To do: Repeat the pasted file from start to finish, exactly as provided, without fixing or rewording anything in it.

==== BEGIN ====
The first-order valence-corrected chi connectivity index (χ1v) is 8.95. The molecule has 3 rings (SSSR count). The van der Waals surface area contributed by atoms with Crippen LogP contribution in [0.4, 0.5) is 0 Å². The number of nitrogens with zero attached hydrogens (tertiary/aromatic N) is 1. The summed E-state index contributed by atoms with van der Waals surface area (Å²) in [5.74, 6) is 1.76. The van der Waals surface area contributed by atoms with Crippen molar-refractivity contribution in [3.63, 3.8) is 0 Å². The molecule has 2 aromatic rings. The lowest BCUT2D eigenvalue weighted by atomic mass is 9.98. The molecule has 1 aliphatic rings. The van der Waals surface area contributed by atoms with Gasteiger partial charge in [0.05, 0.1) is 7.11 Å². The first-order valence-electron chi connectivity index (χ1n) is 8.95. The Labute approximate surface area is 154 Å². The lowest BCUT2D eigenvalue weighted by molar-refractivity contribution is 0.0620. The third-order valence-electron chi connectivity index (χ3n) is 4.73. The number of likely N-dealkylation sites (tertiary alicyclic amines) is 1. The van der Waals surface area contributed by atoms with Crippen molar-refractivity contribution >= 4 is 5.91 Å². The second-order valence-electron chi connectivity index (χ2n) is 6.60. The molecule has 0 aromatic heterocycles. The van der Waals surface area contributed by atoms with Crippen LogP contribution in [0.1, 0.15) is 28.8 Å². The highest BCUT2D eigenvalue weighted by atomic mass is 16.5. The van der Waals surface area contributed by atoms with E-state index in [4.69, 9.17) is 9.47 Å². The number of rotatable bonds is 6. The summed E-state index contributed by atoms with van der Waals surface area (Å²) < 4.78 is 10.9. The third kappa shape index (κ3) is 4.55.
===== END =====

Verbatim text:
The first-order valence-corrected chi connectivity index (χ1v) is 8.95. The molecule has 3 rings (SSSR count). The van der Waals surface area contributed by atoms with Crippen LogP contribution in [0.4, 0.5) is 0 Å². The number of nitrogens with zero attached hydrogens (tertiary/aromatic N) is 1. The summed E-state index contributed by atoms with van der Waals surface area (Å²) in [5.74, 6) is 1.76. The van der Waals surface area contributed by atoms with Crippen molar-refractivity contribution in [3.63, 3.8) is 0 Å². The molecule has 2 aromatic rings. The lowest BCUT2D eigenvalue weighted by atomic mass is 9.98. The molecule has 1 aliphatic rings. The van der Waals surface area contributed by atoms with Gasteiger partial charge in [0.05, 0.1) is 7.11 Å². The first-order valence-electron chi connectivity index (χ1n) is 8.95. The Labute approximate surface area is 154 Å². The lowest BCUT2D eigenvalue weighted by molar-refractivity contribution is 0.0620. The third-order valence-electron chi connectivity index (χ3n) is 4.73. The number of likely N-dealkylation sites (tertiary alicyclic amines) is 1. The van der Waals surface area contributed by atoms with Crippen molar-refractivity contribution >= 4 is 5.91 Å². The second-order valence-electron chi connectivity index (χ2n) is 6.60. The molecule has 0 aromatic heterocycles. The van der Waals surface area contributed by atoms with Crippen LogP contribution in [0.1, 0.15) is 28.8 Å². The highest BCUT2D eigenvalue weighted by atomic mass is 16.5. The van der Waals surface area contributed by atoms with E-state index in [4.69, 9.17) is 9.47 Å². The number of rotatable bonds is 6. The summed E-state index contributed by atoms with van der Waals surface area (Å²) < 4.78 is 10.9. The third kappa shape index (κ3) is 4.55.